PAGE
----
Happy Friday! Spring has sprung here in the Texas Panhandle and I’m enjoying the green grass and warmer weather. Here are few of the ag law stories in the news over the past couple of weeks.
* Farm Animal Liability Act bill moves forward as amended. You may recall from our post a week ago that HB 365 is currently pending and would modify the Texas Farm Animal Liability Act to ensure application to working farms and ranches. For more detail, click here. The bill continues to move through the legislative process, having now been passed by the House and now pending in the Senate. There has been an important amendment, which has added “a honeybee kept in a managed colony” to the definition of “farm animal.” This is an important change for beekeepers, as it would allow them to raise the Farm Animal Liability Act as a defense if someone is injured by a honeybee while engaging in something falling within the definition of a farm animal activity. [Read amended bill here.]
*Two more New Mexico tribes file lawsuit against Navigable Waters Protection Rule definition of “waters of the United States.” The pueblos of Jemez and Laguna have filed suit in federal court challenging the Trump administration’s Navigable Waters Protection Rule. Their lawsuit closely follows the 2020 suit by the Navajo Nation. The pueblos claim that removing protections for waters flowing through their lands threatens to diminish tribal resources and cultural practices. [Read article here.]
*Texas joins 19 other states in filing briefing in support of lawsuit challenging California Prop 12. Twenty states, including Texas, have filed amicus briefs with the US Supreme Court supporting a petition filed by the North American Meat Institute (NAMI) challenging the constitutionality of California’s Proposition 12. Prop 12 imposes certain requirements to limit animal confinement, in particular related to veal calves and breeding pigs. Petitioners in the lawsuit claim that this law is a barrier to interstate commerce, by imposing additional restrictions on out-of-state producers. The US Court of Appeals for the Ninth Circuit affirmed the lower court’s decision not to award a preliminary injunction, and NAMI is seeking review from the US Supreme Court. [Read article here.]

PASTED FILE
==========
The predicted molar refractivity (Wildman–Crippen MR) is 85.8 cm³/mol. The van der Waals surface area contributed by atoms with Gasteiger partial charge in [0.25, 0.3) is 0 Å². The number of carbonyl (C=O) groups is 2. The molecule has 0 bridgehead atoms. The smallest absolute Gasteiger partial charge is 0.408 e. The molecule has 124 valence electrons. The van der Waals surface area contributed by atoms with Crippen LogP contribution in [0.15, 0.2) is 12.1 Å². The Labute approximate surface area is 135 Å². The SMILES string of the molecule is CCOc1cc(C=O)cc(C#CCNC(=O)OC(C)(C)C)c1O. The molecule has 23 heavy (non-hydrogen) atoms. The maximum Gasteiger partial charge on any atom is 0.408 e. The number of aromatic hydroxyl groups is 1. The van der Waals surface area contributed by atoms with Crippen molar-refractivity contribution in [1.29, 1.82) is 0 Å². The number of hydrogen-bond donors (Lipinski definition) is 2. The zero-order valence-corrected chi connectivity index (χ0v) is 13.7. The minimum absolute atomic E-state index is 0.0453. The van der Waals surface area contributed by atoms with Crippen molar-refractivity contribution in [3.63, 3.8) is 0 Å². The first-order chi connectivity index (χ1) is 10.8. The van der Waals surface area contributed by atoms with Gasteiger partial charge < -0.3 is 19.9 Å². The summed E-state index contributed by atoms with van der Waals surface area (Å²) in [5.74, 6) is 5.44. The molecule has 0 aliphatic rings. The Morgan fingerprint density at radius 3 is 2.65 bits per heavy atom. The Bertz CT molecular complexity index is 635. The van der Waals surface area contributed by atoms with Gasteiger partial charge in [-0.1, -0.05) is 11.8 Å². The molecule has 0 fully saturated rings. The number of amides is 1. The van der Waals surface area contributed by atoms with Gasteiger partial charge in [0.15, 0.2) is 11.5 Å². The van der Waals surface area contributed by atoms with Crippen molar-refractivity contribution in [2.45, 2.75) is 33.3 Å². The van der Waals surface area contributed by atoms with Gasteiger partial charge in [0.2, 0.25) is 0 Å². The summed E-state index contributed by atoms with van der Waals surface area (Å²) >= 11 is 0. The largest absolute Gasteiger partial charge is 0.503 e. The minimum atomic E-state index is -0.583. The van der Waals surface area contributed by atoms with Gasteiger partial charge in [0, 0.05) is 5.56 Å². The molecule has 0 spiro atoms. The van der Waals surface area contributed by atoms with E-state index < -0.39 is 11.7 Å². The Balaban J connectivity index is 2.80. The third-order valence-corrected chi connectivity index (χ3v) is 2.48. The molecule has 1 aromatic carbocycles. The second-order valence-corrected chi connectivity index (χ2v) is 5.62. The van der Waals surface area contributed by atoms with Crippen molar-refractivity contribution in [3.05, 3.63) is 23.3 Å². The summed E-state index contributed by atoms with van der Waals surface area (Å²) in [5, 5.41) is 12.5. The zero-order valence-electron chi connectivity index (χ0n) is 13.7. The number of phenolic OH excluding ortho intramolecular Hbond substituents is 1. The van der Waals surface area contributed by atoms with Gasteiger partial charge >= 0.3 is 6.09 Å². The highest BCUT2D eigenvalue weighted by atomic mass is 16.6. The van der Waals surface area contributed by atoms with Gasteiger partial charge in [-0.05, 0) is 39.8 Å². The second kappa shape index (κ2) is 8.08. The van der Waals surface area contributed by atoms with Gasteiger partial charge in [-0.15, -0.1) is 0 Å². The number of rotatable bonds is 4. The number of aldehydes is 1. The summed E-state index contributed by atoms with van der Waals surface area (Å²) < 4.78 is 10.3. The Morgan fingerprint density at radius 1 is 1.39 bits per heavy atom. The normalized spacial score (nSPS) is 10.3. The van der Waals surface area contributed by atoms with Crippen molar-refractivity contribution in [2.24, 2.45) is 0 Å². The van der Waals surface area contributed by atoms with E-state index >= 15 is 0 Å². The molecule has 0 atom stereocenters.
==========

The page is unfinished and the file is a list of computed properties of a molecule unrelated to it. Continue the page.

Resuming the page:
*Dying Without a Will in Texas Can Leave Behind Legal Nightmares for Your Loved Ones. Dallas Magazine recently published an article with this title that does a great job of explaining why everyone in Texas–whether married, engaged, or single–should have a will in place. [Read article here.]
* It’s Just What Farmers Do. As part of the Progressive Farmer “Our Rural Roots” team, I recently wrote a little story about my little boy, a somewhat embarrassing incident, and his response. [Read story here.]
I’ve got a little breather over the next couple of weeks. I plan to spend most of that time editing video for our Owning Your Piece of Texas: Key Laws Texas Landowners Need to Know online course that we are hoping to release in the next couple of months. Stay tuned for that!
In the meantime, don’t forget our Online Ranchers Agricultural Leasing Workshop is available anytime, on demand. This course is designed for landowners and lessees, and focuses on legal and economic issues related to grazing, hunting, and livestock leases. Click here for more information.
Additionally, for any of you out there interested in or just curious about hemp production in Texas, we’ve got info for you! I partnered up with several economists from the TAMU Ag Economics department to put together a video series called “Legal & Economic Considerations for Hemp Production in Texas.” We have 29 short videos addressing everything from crop insurance to TDA regulations, budgeting considerations to contract terms. You can watch any or all for FREE by clicking here. If you do watch (even if you just watch one!)…do me a favor and be sure to complete the short evaluation at the end of each video!
To see all of my upcoming programs, click here.